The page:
2011/12/30 Stanis?aw Findeisen <stf-list at eisenbits.com>
> What is the difference between, e.g., Bounded Bool and Enum Bool?
There is only one Bool type; it is an instance of multiple typeclasses.
So, for example, it is a Bounded (meaning that there are "minBound" and
"maxBound" values associated with it) and an Enum (meaning that there are
"predecessor" and "successor" functions associated with it).
Look at the definitions of the indicated classes to see what they mean.
A reasonable analogy (though it's not nearly the same thing) for
Haskell classes is Java interfaces. e.g. in Java, Boolean is a class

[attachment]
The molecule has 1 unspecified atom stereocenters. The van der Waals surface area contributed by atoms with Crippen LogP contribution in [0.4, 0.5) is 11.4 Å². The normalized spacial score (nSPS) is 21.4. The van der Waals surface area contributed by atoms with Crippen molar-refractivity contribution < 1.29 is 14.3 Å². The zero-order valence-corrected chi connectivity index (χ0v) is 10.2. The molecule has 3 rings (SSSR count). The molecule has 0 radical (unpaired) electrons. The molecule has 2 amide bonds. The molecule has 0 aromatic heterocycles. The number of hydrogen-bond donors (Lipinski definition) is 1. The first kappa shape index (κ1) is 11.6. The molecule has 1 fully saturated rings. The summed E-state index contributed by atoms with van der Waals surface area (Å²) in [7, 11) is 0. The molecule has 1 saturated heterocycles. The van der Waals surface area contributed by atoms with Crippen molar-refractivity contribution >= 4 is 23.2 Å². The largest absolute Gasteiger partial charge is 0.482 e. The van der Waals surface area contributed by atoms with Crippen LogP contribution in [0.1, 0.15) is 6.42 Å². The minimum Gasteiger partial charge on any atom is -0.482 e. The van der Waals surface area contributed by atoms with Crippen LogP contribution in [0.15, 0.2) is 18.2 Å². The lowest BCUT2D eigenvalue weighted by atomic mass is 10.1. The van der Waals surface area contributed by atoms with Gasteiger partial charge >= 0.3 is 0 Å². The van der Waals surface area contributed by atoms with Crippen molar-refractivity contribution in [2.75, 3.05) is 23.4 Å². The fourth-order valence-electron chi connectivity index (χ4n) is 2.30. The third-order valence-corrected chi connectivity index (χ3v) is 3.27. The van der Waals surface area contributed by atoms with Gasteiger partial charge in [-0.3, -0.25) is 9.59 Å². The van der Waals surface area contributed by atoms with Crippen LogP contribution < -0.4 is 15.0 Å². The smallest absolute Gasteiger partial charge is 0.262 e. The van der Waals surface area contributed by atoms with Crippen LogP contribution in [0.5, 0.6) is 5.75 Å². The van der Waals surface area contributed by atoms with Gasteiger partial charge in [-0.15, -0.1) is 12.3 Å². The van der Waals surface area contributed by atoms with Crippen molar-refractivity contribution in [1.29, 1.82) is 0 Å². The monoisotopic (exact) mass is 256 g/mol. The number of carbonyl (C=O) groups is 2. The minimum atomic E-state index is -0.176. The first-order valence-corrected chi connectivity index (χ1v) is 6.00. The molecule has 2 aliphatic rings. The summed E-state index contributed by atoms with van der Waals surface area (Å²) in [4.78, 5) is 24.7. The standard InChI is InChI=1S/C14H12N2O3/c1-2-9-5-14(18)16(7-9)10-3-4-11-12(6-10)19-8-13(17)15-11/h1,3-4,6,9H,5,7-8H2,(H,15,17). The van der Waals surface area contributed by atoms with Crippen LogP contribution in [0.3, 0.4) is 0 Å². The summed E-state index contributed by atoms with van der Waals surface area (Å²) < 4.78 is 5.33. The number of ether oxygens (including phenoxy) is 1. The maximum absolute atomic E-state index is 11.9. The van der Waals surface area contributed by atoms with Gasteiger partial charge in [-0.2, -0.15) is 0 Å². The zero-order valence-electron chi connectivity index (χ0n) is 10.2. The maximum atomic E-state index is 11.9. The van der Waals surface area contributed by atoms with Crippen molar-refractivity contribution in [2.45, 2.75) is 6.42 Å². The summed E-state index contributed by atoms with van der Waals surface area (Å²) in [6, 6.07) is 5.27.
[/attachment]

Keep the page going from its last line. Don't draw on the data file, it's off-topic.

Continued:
that implements Serializable and Comparable, while Haskell's Bool type
is an instance of all those classes you listed. In Haskell, the
equivalent of Java's 'class Boolean implements Comparable<Boolean>
...' is 'instance Eq Bool where ... '. In Java you declare the
interfaces that a class implements when the class is declared. In
Haskell, you can add class instances to any type later, not just in
the module that declared the type.
2011/12/30 Stanis?aw Findeisen <stf-list at eisenbits.com>: